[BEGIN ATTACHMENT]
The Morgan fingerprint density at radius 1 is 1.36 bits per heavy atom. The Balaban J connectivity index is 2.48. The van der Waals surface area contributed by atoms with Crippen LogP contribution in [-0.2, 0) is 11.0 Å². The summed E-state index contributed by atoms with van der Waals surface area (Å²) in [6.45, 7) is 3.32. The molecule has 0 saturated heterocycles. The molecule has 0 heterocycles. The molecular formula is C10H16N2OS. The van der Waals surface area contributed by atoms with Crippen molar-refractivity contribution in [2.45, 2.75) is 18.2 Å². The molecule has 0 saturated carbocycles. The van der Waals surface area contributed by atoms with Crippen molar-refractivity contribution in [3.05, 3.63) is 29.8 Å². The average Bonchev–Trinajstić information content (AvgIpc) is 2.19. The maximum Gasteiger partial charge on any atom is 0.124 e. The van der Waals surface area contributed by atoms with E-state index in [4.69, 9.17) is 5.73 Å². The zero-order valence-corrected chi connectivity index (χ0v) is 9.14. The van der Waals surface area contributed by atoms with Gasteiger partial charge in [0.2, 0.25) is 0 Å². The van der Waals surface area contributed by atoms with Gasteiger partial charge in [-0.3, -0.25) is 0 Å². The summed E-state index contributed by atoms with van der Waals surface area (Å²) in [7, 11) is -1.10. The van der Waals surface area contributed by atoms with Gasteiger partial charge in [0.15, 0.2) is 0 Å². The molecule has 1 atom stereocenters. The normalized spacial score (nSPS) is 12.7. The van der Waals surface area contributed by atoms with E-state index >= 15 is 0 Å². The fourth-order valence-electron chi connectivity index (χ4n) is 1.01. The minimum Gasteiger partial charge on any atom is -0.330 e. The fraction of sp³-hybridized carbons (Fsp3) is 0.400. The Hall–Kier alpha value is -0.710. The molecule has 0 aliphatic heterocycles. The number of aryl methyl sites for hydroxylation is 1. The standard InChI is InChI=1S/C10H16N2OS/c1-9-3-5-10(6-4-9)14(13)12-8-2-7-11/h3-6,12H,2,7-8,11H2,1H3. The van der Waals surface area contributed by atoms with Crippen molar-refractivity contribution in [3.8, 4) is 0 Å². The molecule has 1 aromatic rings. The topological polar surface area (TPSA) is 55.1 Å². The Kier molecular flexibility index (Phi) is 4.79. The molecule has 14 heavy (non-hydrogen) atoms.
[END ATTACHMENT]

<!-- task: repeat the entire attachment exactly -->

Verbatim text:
The Morgan fingerprint density at radius 1 is 1.36 bits per heavy atom. The Balaban J connectivity index is 2.48. The van der Waals surface area contributed by atoms with Crippen LogP contribution in [-0.2, 0) is 11.0 Å². The summed E-state index contributed by atoms with van der Waals surface area (Å²) in [6.45, 7) is 3.32. The molecule has 0 saturated heterocycles. The molecule has 0 heterocycles. The molecular formula is C10H16N2OS. The van der Waals surface area contributed by atoms with Crippen molar-refractivity contribution in [2.45, 2.75) is 18.2 Å². The molecule has 0 saturated carbocycles. The van der Waals surface area contributed by atoms with Crippen molar-refractivity contribution in [3.05, 3.63) is 29.8 Å². The average Bonchev–Trinajstić information content (AvgIpc) is 2.19. The maximum Gasteiger partial charge on any atom is 0.124 e. The van der Waals surface area contributed by atoms with E-state index in [4.69, 9.17) is 5.73 Å². The zero-order valence-corrected chi connectivity index (χ0v) is 9.14. The van der Waals surface area contributed by atoms with Gasteiger partial charge in [0.2, 0.25) is 0 Å². The van der Waals surface area contributed by atoms with Gasteiger partial charge in [-0.3, -0.25) is 0 Å². The summed E-state index contributed by atoms with van der Waals surface area (Å²) in [7, 11) is -1.10. The van der Waals surface area contributed by atoms with Gasteiger partial charge in [0.15, 0.2) is 0 Å². The molecule has 1 atom stereocenters. The normalized spacial score (nSPS) is 12.7. The van der Waals surface area contributed by atoms with E-state index >= 15 is 0 Å². The fourth-order valence-electron chi connectivity index (χ4n) is 1.01. The minimum Gasteiger partial charge on any atom is -0.330 e. The fraction of sp³-hybridized carbons (Fsp3) is 0.400. The Hall–Kier alpha value is -0.710. The molecule has 0 aliphatic heterocycles. The number of aryl methyl sites for hydroxylation is 1. The standard InChI is InChI=1S/C10H16N2OS/c1-9-3-5-10(6-4-9)14(13)12-8-2-7-11/h3-6,12H,2,7-8,11H2,1H3. The van der Waals surface area contributed by atoms with Crippen molar-refractivity contribution in [3.8, 4) is 0 Å². The molecule has 1 aromatic rings. The topological polar surface area (TPSA) is 55.1 Å². The Kier molecular flexibility index (Phi) is 4.79. The molecule has 14 heavy (non-hydrogen) atoms.